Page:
It’s time we go back to the days of micro communities working and coming together to live, feel and think better. Because it’s such an essential part of being human, we are noticing younger folk going back to the basics and rethinking slow and mindful living. Stories of new wave of farmers, books about preserving and urban gardening are giving me hope. Last week, I got to meet Sarah of Stackwood and we chatted about the importance of observing how we live and the benefits of creating opportunities to learn about holistic practices. Mindful living is growing into a real movement, one that I hope will be here to stay.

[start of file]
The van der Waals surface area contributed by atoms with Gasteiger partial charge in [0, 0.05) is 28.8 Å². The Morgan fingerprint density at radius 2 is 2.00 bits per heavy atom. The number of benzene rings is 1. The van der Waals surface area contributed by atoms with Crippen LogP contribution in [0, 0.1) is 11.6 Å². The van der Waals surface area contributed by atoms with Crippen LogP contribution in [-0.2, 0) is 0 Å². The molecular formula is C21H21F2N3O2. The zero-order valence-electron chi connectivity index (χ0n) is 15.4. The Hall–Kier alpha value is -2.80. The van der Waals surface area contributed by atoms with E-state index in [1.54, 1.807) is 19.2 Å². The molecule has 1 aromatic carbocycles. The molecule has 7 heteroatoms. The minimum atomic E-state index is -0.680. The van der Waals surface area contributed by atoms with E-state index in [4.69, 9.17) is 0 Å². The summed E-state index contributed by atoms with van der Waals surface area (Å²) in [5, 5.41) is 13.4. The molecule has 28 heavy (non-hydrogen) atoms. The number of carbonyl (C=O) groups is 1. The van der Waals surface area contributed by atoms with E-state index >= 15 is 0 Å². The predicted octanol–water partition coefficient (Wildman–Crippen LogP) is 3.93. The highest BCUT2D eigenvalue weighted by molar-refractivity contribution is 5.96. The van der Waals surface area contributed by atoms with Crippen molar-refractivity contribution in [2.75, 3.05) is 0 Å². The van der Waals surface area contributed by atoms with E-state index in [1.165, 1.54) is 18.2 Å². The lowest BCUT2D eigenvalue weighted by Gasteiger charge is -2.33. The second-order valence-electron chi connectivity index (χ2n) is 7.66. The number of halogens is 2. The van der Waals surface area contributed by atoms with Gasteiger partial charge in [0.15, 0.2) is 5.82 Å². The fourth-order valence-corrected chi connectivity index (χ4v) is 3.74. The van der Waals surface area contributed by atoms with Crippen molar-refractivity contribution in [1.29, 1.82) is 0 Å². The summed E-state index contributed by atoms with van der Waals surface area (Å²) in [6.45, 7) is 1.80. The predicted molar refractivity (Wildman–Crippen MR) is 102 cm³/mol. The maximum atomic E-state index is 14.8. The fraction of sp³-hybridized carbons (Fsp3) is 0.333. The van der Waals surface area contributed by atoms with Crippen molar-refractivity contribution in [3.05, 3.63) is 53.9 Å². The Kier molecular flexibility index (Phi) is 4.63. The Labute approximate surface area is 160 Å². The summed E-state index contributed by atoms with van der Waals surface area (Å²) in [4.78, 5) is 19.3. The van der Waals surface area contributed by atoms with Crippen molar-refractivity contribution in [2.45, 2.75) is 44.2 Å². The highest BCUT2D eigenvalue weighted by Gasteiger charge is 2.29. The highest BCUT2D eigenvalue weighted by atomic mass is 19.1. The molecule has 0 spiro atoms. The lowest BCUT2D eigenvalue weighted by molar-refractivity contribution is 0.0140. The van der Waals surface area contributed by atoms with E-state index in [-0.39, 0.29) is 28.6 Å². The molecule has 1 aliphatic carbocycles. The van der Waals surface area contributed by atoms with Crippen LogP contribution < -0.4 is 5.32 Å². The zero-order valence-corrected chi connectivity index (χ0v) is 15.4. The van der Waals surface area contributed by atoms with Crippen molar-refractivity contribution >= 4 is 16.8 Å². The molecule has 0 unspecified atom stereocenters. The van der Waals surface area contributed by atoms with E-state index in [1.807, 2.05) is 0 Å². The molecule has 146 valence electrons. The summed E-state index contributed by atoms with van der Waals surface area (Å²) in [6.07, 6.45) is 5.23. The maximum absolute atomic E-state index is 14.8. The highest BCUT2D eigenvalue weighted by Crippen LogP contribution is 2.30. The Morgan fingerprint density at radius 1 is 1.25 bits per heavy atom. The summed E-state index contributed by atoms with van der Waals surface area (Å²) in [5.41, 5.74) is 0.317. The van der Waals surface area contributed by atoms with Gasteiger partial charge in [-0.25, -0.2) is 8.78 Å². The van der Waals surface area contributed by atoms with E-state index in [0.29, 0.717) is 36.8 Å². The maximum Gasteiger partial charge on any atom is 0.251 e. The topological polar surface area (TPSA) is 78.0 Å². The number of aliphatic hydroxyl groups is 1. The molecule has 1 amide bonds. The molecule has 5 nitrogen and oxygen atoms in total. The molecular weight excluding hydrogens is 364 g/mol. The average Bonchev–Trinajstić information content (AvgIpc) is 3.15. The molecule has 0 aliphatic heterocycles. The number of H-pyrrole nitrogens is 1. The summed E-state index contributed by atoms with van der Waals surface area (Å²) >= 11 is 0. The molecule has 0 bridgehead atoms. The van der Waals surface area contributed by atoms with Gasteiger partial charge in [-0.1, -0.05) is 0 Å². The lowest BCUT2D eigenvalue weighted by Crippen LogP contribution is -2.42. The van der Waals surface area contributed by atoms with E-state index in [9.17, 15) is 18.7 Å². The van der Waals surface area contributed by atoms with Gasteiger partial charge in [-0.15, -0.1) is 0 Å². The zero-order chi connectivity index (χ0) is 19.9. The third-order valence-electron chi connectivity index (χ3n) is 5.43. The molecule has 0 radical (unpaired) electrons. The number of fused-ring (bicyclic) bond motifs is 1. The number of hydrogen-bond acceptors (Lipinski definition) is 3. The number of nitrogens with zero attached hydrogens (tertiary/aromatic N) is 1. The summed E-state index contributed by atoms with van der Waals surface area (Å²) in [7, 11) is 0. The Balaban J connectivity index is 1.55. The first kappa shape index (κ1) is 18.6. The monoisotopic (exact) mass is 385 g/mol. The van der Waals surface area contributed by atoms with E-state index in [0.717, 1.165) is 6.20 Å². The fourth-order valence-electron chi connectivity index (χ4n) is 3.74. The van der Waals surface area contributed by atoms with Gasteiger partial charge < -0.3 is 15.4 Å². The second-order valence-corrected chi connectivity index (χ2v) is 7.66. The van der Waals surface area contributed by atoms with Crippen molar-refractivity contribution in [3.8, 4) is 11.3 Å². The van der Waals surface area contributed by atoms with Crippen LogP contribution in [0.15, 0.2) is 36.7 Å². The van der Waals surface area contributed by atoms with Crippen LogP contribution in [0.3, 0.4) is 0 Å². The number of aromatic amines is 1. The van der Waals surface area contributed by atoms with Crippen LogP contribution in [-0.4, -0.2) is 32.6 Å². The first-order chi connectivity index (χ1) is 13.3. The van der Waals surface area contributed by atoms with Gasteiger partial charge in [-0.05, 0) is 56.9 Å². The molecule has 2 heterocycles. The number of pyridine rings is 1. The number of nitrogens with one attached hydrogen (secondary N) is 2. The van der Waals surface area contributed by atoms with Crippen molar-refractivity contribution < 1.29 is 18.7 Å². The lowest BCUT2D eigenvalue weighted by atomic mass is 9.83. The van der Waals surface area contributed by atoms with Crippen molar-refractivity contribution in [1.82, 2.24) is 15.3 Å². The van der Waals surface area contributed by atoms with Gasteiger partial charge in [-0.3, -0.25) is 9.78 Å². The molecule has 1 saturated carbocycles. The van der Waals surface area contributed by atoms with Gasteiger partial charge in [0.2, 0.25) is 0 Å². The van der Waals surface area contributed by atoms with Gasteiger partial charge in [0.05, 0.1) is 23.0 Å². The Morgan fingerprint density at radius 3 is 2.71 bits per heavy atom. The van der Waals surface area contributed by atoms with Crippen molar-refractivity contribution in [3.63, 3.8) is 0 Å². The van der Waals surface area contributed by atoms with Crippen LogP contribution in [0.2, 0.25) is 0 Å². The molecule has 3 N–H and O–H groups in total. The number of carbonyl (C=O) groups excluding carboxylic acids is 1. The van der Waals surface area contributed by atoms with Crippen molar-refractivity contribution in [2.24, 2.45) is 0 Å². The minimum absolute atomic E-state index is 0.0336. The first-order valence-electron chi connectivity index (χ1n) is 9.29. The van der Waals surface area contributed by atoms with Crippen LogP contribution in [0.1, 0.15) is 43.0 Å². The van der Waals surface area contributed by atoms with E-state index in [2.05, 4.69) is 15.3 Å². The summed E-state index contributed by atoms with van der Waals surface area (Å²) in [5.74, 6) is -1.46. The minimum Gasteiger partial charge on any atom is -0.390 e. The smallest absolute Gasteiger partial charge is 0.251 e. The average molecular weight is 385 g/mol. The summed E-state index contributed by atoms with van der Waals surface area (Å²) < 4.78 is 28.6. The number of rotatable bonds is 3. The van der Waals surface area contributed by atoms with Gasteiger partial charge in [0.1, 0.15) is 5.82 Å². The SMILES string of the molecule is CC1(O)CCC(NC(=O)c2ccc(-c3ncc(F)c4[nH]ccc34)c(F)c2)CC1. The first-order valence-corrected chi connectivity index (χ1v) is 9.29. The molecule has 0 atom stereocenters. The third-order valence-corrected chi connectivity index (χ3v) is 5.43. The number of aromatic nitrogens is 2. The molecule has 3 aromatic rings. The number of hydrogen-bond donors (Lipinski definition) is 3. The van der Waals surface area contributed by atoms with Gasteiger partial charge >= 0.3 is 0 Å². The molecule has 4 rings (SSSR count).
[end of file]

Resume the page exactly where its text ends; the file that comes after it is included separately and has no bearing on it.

These are a handful photographs (film and digital) I took during my visit to Stackwood, which is a new concept store and a creative venue inside a former diesel workshop in Fremantle. Front of the house is stocked with leafy greens and gardening bits and pieces. It’s presented in such a beautiful and simple way that it makes you want to walk away with a handful of indoor plants and start gardening immediately. Sarah shared a bit about her views and what motivated her to start something new. The interesting bit about people starting a new venture is that the new journey not only benefits them, but all those around them. Stackwood is a place for local creatives and is quickly becoming a community hub offering workshops and local gatherings. We often wish for change to happen, that someone would come along and transform the oldest house in the neighborhood. I wonder who might those people be, what is it about them that allows them to take a risk and do it. They deserve much success regardless of their motives because in the end they help transform our communities.